3. The Casualty Clearing Stations, or Clearing Hospitals, were large well-equipped medical facilities usually in tented camps or huts, where serious operations, including amputations, would be performed.
  4. Base Hospitals, situated near the Army's principal bases at Boulogne, Rouen, Le Havre and Etaples, were manned by 32 Medical Officers, 3 Chaplains, 73 nurses and 206 troops acting as orderlies. ‘Tommies' would stand a reasonable chance of survival in these units. More than half would be evacuated to the UK for further treatment or convalescence.
  5. Those needing specialist treatment were returned to ‘Blighty', a slang term for Britain, and to a huge network of hospitals for all types of specialist treatment and convalescence. The final destination for a recovered soldier would be a Command Depot (Ripon was the nearest to Lincoln), which would be the last step before the ‘return to hell'.

The military hospitals were manned and operated by the Royal Army Medical Corps and Queen Alexandra's Imperial Military Nursing Service, supplemented by voluntary workers from a number of organisations including the Voluntary Aid Detachments, Red Cross, St John's Ambulance and YMCA.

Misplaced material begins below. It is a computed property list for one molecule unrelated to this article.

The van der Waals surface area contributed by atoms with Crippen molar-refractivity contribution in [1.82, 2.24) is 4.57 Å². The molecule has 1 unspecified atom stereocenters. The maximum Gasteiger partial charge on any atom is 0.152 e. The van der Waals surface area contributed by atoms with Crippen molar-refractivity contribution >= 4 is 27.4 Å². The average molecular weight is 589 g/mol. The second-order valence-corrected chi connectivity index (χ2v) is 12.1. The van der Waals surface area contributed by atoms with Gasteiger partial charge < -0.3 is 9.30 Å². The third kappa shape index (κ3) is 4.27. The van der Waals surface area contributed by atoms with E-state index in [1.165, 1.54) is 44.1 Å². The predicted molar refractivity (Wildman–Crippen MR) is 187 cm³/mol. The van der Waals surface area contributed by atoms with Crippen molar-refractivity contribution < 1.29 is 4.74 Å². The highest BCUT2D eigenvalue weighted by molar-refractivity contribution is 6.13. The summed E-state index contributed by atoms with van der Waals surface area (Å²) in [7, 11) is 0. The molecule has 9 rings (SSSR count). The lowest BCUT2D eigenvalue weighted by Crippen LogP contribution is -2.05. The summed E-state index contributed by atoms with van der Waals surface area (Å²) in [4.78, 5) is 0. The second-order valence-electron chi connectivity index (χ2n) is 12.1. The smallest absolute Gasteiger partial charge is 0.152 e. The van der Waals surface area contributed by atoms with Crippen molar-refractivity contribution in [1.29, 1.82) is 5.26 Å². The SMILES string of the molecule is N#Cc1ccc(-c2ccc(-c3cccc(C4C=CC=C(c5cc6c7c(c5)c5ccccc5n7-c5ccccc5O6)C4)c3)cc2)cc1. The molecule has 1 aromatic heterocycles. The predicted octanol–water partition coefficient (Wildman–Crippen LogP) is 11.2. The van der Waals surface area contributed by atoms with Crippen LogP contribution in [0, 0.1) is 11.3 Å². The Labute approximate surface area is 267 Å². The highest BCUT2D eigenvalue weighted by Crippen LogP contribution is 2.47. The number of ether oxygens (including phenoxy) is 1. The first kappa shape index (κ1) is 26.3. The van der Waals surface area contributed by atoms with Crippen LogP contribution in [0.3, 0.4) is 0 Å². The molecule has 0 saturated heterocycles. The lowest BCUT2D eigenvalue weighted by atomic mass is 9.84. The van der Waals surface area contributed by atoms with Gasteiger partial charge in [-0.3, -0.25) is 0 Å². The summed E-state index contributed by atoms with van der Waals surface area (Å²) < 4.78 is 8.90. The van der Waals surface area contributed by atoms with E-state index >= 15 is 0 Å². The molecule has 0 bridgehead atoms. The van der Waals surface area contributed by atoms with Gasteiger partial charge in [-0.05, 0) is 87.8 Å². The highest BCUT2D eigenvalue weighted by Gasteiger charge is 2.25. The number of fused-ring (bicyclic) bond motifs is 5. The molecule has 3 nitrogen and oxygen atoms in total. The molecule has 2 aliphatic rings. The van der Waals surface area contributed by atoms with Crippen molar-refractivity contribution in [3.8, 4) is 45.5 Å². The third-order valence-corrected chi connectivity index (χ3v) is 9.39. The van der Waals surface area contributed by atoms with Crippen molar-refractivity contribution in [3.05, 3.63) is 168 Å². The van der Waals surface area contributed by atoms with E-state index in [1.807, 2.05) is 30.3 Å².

Lincoln School and the 4th Northern General Hospital

Developing the Hospital on the Wragby Road site

During the First World War the 4th Northern General Hospital in Lincoln occupied the old buildings and fields of the former Lincoln Grammar School (later re-named Lincoln School and now Lincoln Christ's Hospital School). It held 41 Officer beds and 1126 Other Ranks beds, with over 45,000 men being treated there during the war. The Newport Cemetery in Lincoln, situated less than a mile from the School, contains 139 First World War graves.

The Editorial in the October 1914 edition of The Lincolnian reported that Lincoln School (LS) was in a unique position among the schools of England in having its buildings used as a base hospital by the RAMC during the War. In implying that the School had a choice in the matter (they did not of course), the Editorial went on to suggest that it was the bounden duty of the School to help the soldiers and sailors ‘in our country's peril' with pride and at ‘whatever personal inconvenience'.

During this occupation of the School the same Editorial in The Lincolnian magazine also reported that those in authority utilised the six weeks of holidays after the outbreak of war to build a temporary school on Lindum Terrace which was ‘excellent in every way'. Canon R S Moxon, and the increasing numbers of boarders, lived in ‘very comfortable quarters' in Coldbath House also on Lindum Terrace, which was later demolished by a bomb during the Second World War. Arrangements had also been made for the Lindum Cricket Ground to be used for games, as the Wragby Road grounds were occupied by temporary hospital wards. After the War, the Hospital was apparently reluctant to return the buildings to the School, and it was not until the summer of 1920 that the pupils and staff were able to return to the Wragby Road site.